Deep below the surface of Europe's largest lake, Vänern in Sweden, Anders Brodin reaches for his diving computer. Thumbing carefully through its menus, he opens a Facebook client and composes a short message. He hits send. "Right now, I am diving at 16.1 meters and the temperature is 15 degrees. This is only the beginning..." pops up on the screens of his friends around the world.
This is something that divers have never been able to do before. More than a metre below the surface of a body of water, most radio communication fails. The water absorbs the signals of all but the lowest-frequency electromagnetic waves, meaning that a normal mobile phone, or even a walkie-talkie, simply wouldn't get any signal.
But divers still need to communicate, and that's why an extensive language of hand signals has been developed over the years. A thumbs up means "I'm going up", while a thumbs down means "I'm going down". A chopping motion at the throat means "I'm out of air", while tapping the top of the head means "I'm OK".
The obvious problem with this system is that it relies on divers looking at each other. A clenched fist thrust in the direction of danger (used to signify a hazard), is not much help if your dive buddy is distracted by an octopus. That's why recreational diving remains 40 to 60 times more dangerous than driving a car.
Enter Aqwary, an eight-person Swedish startup hoping to revolutionise underwater communication, making diving safer in the process. Two years ago, the Linköping-based company launched a palm-sized diving computer capable of creating subaquatic social networks of up to 70 divers, passively sharing information about their location and air supply status.
The device, called the Smart Console, uses four hydrophones (underwater microphones) to communicate with any other unit within 100 metres. Data is sent over ultrasound - the same method that most marine life uses to communicate. "If you could hear it, it would probably sound like one of those old modems from the Eighties," says Brodin, the company's co-founder and president.
The Smart Console, which has a 536MHz processor and a 3.7-inch AMOLED display encased within a simple waterproof exterior, displays the direction and distance of any divers within 100 metres. Users can send basic text messages to each other, and it even has a small app store where it's possible to download digital compasses, more advanced dive computers, and dictionaries of fish and dive sites.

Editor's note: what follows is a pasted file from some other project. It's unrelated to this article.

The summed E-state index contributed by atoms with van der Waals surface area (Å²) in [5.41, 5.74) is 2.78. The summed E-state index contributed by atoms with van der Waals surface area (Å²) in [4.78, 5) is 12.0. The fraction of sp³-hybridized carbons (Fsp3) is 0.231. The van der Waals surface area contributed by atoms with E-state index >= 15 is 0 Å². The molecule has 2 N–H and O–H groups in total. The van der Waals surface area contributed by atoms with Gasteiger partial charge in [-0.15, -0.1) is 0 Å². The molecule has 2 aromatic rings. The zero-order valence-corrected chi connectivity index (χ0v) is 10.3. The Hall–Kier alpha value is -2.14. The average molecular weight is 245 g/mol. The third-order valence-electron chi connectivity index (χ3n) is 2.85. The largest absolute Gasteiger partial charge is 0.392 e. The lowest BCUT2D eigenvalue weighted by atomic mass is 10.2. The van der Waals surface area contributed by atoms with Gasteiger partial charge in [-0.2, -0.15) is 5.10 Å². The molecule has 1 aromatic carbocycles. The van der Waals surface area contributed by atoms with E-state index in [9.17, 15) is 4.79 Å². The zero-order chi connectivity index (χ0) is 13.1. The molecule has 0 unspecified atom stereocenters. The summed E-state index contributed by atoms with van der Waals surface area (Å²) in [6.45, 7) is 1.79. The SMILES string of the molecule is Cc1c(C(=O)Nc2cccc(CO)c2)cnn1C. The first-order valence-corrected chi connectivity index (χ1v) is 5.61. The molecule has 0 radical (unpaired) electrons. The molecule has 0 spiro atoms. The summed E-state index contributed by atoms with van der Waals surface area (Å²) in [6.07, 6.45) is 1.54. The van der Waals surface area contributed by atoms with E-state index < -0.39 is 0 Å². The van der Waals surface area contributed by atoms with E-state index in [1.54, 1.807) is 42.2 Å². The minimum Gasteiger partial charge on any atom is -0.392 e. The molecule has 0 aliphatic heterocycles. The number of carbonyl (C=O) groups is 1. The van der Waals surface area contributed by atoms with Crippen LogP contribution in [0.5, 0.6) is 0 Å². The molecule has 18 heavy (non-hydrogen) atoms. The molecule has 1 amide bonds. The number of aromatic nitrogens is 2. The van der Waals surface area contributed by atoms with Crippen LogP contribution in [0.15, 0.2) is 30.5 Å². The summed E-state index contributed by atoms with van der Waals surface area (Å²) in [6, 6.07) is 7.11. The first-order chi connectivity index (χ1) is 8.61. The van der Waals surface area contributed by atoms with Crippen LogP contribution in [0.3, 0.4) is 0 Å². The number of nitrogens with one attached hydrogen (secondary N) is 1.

There's even a version of the old Nokia classic, Snake - an idea that came from one of the testers. "He did a lot of long deep dives, and then To avoid getting diver's sickness, you have to go up very slowly and stay at six or three metres for a long time," Brodin says. "He was asking if we couldn't make a game for him, so he would have something to do while he was waiting."
Now, however, Aqwary is launching a new product - a buoy that can link up the underwater world with the surface. Using the same ultrasound technology as the dive computers, it taps into the subaquatic network and relays its information up to a boat. People on that boat can then send and receive messages from divers below.
That's how Brodin was able to send his Facebook message from below the waves. His dive computer converted the text into an ultrasonic signal, and beamed it through the water to the surface. There, the buoy read the data and forwarded it to a laptop on the boat, which in turn sent it over a 4G network to the Internet.
Facebook posts aren't the only thing that Aqwary's dive computers will be able to get from the web. While battery life requirements mean that bandwidth is limited to about 2kbps (way slower than 90s modem speeds), it'll still be possible to transmit weather warnings, task updates or even small amounts of data on undersea life.
Pokemon Goes underwater?
"I don't think divers are as extreme as birdwatchers, but there are some that look out for specific types of fishes," says Brodin. "We actually played around with the idea of making a Pokemon Go application! It could probably be hacked together to some extent, but I'm not sure Pokemon has [an API] you can use."
To date, Aqwary's app store has been locked down from third-party developers (mainly as the device is classified as "personal protective equipment"). But that might change soon. "We actually do have a HTML5 interface that we're working on and eventually when it's stable enough we'll publish it for everyone to create their own apps," says Brodin.
Ultimately, though, Brodin doesn't want people sitting at the bottom of a lake reading Facebook. "You're only down for an hour - and most people dive less than an hour at a time," he says. "Most things can wait except stuff that's helping you enjoy your diving more when you're there."
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- Duncan Geere is TechRadar's science writer. Every day he finds the most interesting science news and explains why you should care. You can read more of his stories here, and you can find him on Twitter under the handle @duncangeere.
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